• The first thing necessary for a constructive dealing with time is to learn to live in the reality of the present moment. For psychologically speaking, this present moment is all we have. The past and future have meaning because they are part of the present: a past event has existence now because you are thinking of it at this present moment, or because it influences you so that you, as a living being in the present, are that much different. The future has reality because one can bring it into his mind in the present. Past was the present at one time, and the future will be the present at some coming moment. To try to live in the 'when' of the future or the 'then' of the past always involves an artificiality, a separating one's self from reality; for in actuality one exists is the present. The past has meaning as it lights up the present, and the future as it makes the present richer and more profound.
    • The practical implication is that one's goal is to live each moment with freedom, honesty and responsibility.
    • ...I have described the human dilemma as the capacity of man to view himself as object and as subject. My point is that both are necessary -- necessary for psychological science, for effective therapy, and for meaningful living. I am also proposing that in the dialectical process between these two poles lies the development, and the deepening and widening, of human consciousness. The error on both sides -- for which I have used Skinner and the pre-paradox Rogers as examples -- is the assumption that one can avoid the dilemma by taking one of its poles. It is not simply that man must learn to live with the paradox -- the human being has always lived in this paradox or dilemma, from the time that he first became aware of the fact that he was the one who would die and coined a word for his own death. Illness, limitations of all sorts, and every aspect of our biological state we have indicated are aspects of the deterministic side of the dilemma -- man is like the grass of the field, it withereth. The awareness of this, and the acting on this awareness, is the genius of man the subject. But we must also take the implications of this dilemma into our psychological theory. Between the two horns of this dilemma, man has developed symbols, art, language, and the kind of science which is always expanding in its own presuppositions. The courageous living within this dilemma, I believe, is the source of human creativity.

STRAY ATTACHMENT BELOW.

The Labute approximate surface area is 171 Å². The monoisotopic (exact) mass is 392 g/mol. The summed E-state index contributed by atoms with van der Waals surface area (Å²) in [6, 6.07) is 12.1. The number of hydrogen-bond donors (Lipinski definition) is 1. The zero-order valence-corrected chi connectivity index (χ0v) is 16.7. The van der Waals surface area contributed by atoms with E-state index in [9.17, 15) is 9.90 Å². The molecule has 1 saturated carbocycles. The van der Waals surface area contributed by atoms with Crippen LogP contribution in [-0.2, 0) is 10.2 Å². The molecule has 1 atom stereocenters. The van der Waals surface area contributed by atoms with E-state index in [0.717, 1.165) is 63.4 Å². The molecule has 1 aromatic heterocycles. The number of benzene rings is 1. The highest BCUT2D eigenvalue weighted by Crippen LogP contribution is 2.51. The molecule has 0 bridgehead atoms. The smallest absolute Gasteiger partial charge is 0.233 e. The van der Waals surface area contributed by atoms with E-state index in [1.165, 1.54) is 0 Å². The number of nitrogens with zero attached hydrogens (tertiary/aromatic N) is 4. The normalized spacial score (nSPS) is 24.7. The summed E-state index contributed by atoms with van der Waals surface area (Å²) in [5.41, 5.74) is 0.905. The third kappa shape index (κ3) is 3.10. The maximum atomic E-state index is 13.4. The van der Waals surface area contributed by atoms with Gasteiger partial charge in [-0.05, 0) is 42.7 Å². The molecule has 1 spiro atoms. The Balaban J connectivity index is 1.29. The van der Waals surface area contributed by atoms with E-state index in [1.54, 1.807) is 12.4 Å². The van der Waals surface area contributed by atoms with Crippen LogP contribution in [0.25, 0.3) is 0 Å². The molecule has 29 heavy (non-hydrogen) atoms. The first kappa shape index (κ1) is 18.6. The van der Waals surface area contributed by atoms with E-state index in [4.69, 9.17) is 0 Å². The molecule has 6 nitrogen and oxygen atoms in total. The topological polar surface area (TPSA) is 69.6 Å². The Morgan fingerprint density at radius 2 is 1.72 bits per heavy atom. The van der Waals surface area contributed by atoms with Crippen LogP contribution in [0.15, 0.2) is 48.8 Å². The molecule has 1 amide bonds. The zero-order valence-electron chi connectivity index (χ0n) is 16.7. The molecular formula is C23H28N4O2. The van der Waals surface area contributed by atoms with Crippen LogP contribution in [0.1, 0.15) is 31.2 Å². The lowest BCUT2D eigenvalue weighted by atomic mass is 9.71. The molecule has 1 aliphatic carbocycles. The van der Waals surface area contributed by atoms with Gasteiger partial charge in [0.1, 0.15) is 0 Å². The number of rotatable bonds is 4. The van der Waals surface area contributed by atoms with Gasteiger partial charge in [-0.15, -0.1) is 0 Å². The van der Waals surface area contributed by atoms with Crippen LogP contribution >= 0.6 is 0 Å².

• Lacking positive myths to guide him, many a sensitive contemporary man finds only the model of the machine beckoning him from every side to make himself over into its image.
    • ...when people feel their insignificance as individual persons, they also suffer an undermining of their sense of human responsibility.
    • Increasingly in our time--this is an inevitable result of collectivization--it is the organization man who succeeds. And he is characterized by the fact that he has significance only if he gives up his significance.
    • Anxiety occurs because of a threat to the values a person identifies with his existence as a self...most anxiety comes from a threat to social, emotional and moral values the person identifies with himself. And here we find that a main source of anxiety, particularly in the younger generation, is that they do not have viable values available in the culture on the basis of which they can relate to their world. The anxiety which is inescapable in an age in which values are so radically in transition is a central cause of apathy..., such prolonged anxiety tends to develop into lack of feeling and the experience of depersonalization.